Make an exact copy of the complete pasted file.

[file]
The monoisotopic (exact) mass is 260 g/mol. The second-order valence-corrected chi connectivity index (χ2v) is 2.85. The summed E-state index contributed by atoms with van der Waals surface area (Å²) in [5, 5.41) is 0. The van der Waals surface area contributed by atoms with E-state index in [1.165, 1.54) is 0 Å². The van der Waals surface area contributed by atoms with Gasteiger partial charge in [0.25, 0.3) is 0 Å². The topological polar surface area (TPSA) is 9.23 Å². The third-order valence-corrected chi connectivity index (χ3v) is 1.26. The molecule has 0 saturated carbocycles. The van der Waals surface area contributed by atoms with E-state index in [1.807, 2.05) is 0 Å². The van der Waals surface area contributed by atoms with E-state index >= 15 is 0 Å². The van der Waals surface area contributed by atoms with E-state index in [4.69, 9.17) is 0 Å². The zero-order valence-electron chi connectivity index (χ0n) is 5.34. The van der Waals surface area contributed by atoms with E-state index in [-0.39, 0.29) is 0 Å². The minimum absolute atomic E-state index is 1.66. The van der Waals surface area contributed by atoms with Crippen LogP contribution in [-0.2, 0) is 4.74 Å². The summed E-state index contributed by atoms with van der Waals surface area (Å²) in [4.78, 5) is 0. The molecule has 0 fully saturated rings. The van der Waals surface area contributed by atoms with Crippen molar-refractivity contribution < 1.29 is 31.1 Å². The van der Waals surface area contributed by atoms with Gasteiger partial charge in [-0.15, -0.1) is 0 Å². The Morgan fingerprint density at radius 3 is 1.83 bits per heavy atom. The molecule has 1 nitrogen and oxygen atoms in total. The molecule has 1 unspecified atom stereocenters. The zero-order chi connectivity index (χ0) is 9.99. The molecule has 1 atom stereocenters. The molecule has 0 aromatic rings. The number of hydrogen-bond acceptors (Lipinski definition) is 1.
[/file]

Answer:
The monoisotopic (exact) mass is 260 g/mol. The second-order valence-corrected chi connectivity index (χ2v) is 2.85. The summed E-state index contributed by atoms with van der Waals surface area (Å²) in [5, 5.41) is 0. The van der Waals surface area contributed by atoms with E-state index in [1.165, 1.54) is 0 Å². The van der Waals surface area contributed by atoms with Gasteiger partial charge in [0.25, 0.3) is 0 Å². The topological polar surface area (TPSA) is 9.23 Å². The third-order valence-corrected chi connectivity index (χ3v) is 1.26. The molecule has 0 saturated carbocycles. The van der Waals surface area contributed by atoms with E-state index in [1.807, 2.05) is 0 Å². The van der Waals surface area contributed by atoms with E-state index >= 15 is 0 Å². The van der Waals surface area contributed by atoms with E-state index in [4.69, 9.17) is 0 Å². The zero-order valence-electron chi connectivity index (χ0n) is 5.34. The van der Waals surface area contributed by atoms with E-state index in [-0.39, 0.29) is 0 Å². The minimum absolute atomic E-state index is 1.66. The van der Waals surface area contributed by atoms with Crippen LogP contribution in [-0.2, 0) is 4.74 Å². The summed E-state index contributed by atoms with van der Waals surface area (Å²) in [4.78, 5) is 0. The molecule has 0 fully saturated rings. The van der Waals surface area contributed by atoms with Crippen molar-refractivity contribution < 1.29 is 31.1 Å². The van der Waals surface area contributed by atoms with Gasteiger partial charge in [-0.15, -0.1) is 0 Å². The Morgan fingerprint density at radius 3 is 1.83 bits per heavy atom. The molecule has 1 nitrogen and oxygen atoms in total. The molecule has 1 unspecified atom stereocenters. The zero-order chi connectivity index (χ0) is 9.99. The molecule has 1 atom stereocenters. The molecule has 0 aromatic rings. The number of hydrogen-bond acceptors (Lipinski definition) is 1.